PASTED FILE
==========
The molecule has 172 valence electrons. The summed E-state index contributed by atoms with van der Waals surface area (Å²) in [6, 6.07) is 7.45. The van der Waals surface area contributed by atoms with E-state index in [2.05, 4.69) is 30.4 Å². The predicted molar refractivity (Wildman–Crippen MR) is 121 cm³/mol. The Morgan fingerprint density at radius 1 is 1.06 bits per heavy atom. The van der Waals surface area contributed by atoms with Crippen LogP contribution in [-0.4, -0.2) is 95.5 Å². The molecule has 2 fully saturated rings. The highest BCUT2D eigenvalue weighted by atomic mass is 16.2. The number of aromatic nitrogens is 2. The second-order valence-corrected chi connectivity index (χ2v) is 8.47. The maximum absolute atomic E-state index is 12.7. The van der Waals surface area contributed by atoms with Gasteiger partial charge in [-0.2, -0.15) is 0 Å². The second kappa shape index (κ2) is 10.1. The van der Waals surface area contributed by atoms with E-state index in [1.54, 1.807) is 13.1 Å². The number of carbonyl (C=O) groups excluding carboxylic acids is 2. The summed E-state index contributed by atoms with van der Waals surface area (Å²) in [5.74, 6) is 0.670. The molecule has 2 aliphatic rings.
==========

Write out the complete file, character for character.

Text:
The molecule has 172 valence electrons. The summed E-state index contributed by atoms with van der Waals surface area (Å²) in [6, 6.07) is 7.45. The van der Waals surface area contributed by atoms with E-state index in [2.05, 4.69) is 30.4 Å². The predicted molar refractivity (Wildman–Crippen MR) is 121 cm³/mol. The Morgan fingerprint density at radius 1 is 1.06 bits per heavy atom. The van der Waals surface area contributed by atoms with Crippen LogP contribution in [-0.4, -0.2) is 95.5 Å². The molecule has 2 fully saturated rings. The highest BCUT2D eigenvalue weighted by atomic mass is 16.2. The number of aromatic nitrogens is 2. The second-order valence-corrected chi connectivity index (χ2v) is 8.47. The maximum absolute atomic E-state index is 12.7. The van der Waals surface area contributed by atoms with Gasteiger partial charge in [-0.2, -0.15) is 0 Å². The second kappa shape index (κ2) is 10.1. The van der Waals surface area contributed by atoms with E-state index in [1.54, 1.807) is 13.1 Å². The number of carbonyl (C=O) groups excluding carboxylic acids is 2. The summed E-state index contributed by atoms with van der Waals surface area (Å²) in [5.74, 6) is 0.670. The molecule has 2 aliphatic rings.